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When Kids Defy Gender Roles

Brooke Fasani Auchinclos/Corbis

Picture this: You are a single mother raising a son. You walk into your 4-year-old's room and find him wearing his sister's tutu and his face smeared with lipstick.

DO YOU:

A. Get on the phone with your pediatrician, sure that the lack of a male role model at home has caused irreparable harm.

B. Tell him peach is more his color and grab your tube of “Coral Sea.”

C. Shrug and reach for the wet wipes.

You're a fine parent if you do any of the above. Children in any family arrangement—single or otherwise—gender-bend. Boys' pretending to be Foofa from Yo Gabba Gabba! or girls' tearing around the house with light sabers “are ways to experiment with perceived ideas about gender,” says David Hill, M.D., pediatrician, fellow of the American Academy of Pediatrics, and author of Dad to Dad: Parenting Like a Pro. Dr. Hill's own son enjoyed playing princess as a toddler. “I have the pictures to prove it,” he adds.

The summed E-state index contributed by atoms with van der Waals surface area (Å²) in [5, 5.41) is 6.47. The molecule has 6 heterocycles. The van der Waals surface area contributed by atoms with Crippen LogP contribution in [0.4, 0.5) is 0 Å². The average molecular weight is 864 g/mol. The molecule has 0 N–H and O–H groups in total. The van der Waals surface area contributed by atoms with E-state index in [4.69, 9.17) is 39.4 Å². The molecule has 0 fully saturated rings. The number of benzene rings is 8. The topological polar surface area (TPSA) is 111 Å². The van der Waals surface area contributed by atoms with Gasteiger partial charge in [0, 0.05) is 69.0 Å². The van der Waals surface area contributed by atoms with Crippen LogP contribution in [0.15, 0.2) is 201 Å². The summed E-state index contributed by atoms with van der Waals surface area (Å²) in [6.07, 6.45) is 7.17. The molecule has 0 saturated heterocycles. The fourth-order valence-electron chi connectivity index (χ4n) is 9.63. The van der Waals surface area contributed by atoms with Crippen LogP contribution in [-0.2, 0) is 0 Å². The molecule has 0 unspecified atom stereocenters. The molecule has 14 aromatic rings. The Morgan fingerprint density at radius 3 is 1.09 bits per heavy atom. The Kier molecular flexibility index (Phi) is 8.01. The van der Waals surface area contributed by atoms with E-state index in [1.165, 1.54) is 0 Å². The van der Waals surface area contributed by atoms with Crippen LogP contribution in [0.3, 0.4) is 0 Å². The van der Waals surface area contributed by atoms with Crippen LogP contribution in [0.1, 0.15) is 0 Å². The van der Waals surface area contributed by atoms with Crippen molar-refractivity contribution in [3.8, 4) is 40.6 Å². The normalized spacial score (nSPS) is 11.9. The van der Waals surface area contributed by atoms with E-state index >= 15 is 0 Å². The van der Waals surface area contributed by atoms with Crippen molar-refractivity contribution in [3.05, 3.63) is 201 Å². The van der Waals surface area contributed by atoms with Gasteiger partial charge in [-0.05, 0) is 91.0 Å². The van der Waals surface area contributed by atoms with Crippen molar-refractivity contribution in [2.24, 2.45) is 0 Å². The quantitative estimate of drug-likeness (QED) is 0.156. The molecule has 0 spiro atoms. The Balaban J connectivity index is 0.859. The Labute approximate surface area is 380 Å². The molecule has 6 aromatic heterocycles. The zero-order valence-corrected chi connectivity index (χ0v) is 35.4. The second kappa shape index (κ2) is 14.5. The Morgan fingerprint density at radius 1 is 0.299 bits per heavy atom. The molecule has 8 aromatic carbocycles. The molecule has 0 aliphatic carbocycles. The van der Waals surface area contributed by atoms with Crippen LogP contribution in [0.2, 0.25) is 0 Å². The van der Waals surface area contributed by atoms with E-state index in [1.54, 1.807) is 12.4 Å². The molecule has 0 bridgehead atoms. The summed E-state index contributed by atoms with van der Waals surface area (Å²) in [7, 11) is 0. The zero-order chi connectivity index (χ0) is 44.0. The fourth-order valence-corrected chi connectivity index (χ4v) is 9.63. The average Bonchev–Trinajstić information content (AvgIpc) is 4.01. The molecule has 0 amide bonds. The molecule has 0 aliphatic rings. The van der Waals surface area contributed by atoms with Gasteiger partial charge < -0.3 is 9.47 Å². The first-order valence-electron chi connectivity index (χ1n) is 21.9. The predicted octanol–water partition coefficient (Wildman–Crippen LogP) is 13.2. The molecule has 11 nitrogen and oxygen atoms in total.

But does Mom's love of scrapbooking or Dad's jones for muscle cars shape a child of the opposite sex?

Mary Pols, a single mom in Mid Coast, ME, became aware of her limitations on all things manly while raising her 8-year-old son, Dolan. “I knew I could teach him to cook, garden, and knit. But what about throwing a ball?”

Parents are a key influence, but they're only a sliver of the pie. While children learn sex-specific roles from their moms and dads, environment provides plenty of gender clues. Relatives, family friends, and even entertainment figures all count as gender role models, says Dr. Hill, so choose the ones around you wisely. It will likely be your child's friends who put the spotlight on stereotypes. Once children turn 5 or 6, they start feeling peer pressure to participate in gender-specific activities.

If your son wants to play with dolls, or your daughter with trucks, let 'em at it. “Don't saddle learning sessions with gender expectations,” Dr. Hill says. Caring for a baby doll is a way to express empathy. Crashing toy cars together tests cause and effect. These are good traits for both sexes to possess but can only be accessed through play and experimentation. And find opportunities to tell your child that men and women are supposed to do and be many things—anything from washing the dishes to being Supreme Court justices.

As it turns out, Dolan can throw a perfect spiral. He's “innately macho,” says Pols, but likes to keep his hair long. “That's nothing I'm pushing on him. It's just him.”

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